Try to imagine telling a Native American that they should give up their religion because it is factually wrong. I hope you can see why that’s not a good selling point — and how it may work at cross-purposes with some parts of a social justice movement.

    This is the problem that I think Great American Satan was alluding to. The factual status of a belief in god(s) often has little to do with how people identify and experience religion on a daily basis, especially wen it is a marker of identity (along with lots of other stuff). Treating religion as a set of theological positions as though that were all there was to it strikes me as missing the point.

    I don’t disagree with the thrust of the post, I think that anti-theist activism can certainly work in conjunction with other social justice movements. But it’s one of those things where context matters a lot.

  27. 27
    Leo Buzalsky

    @25 jesse

    I’d recommend reading Stephanie’s comment @19 for more context. The USSR/CPSU example is problematic in that regards because it simply replaced the structure of authority rather than abolishing it. Perhaps a better term needs to be found or invented? Anti-religious activism (with the idea that that form of communism was a non-theistic religion)? On the other hand, it’s probably better to make the best out of established terms, even if they aren’t 100% accurate.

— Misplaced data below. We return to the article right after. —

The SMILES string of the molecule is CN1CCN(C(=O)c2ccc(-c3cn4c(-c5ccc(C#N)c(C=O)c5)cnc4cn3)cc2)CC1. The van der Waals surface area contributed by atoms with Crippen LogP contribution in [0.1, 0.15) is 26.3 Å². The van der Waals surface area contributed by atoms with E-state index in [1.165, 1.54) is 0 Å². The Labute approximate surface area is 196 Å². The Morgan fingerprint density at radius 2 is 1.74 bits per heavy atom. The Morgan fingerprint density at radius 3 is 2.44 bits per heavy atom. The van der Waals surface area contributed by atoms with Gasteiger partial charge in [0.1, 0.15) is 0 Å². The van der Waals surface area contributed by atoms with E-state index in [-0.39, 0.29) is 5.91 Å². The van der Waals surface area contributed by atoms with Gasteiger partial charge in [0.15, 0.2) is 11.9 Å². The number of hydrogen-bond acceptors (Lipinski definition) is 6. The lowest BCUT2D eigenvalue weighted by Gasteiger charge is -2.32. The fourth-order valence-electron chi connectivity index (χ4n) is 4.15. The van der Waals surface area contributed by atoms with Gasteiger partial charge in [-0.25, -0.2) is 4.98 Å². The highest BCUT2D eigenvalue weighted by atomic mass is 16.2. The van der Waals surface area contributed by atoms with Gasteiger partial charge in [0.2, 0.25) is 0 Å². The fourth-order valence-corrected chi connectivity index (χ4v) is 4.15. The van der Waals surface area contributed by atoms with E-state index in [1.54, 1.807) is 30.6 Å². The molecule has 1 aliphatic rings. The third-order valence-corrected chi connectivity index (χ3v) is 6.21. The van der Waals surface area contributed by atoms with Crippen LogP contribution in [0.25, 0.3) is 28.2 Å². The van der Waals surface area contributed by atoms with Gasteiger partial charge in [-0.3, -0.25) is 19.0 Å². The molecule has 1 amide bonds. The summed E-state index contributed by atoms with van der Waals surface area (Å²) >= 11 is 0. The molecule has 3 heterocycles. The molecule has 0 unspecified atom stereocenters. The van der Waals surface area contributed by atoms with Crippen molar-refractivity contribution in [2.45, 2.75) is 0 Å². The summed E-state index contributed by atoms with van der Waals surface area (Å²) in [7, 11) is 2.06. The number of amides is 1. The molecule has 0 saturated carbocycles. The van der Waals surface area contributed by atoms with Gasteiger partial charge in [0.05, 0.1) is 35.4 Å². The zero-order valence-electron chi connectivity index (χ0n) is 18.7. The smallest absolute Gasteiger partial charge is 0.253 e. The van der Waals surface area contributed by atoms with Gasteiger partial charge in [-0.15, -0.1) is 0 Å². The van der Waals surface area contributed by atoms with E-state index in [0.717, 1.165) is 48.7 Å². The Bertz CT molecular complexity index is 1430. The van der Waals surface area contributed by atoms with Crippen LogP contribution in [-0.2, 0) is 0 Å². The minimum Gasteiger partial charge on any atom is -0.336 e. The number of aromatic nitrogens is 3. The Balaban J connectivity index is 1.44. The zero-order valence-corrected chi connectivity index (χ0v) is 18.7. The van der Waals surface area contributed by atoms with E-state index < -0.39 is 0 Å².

28. 28
    shari

    I was thinking about this yesterday (and I’ve not been reading here lately – too busy). I was thinking about the reasons that – as a (lousy, admittedly) Catholic – I support atheist activists, at least, the ones who seem positive about social justice.

    I think it’s just that there are so many voices that are unheard, especially from people who suffer oppressions from their faith. I have such admiration for the fact that Pope Francis is being called a Marxist right now, because it means he’s challenging some of the big ideas in culture (takes a long time to force an ocean liner to change direction, admittedly). Until he can go further in turning the ship around in MANY areas, there have to be others UNAFRAID of speaking up. If good Catholics, for instance, don’t want to speak up, you then need the lousy Catholics And the anti-theists – who have nothing to lose – to add their voices for social justice.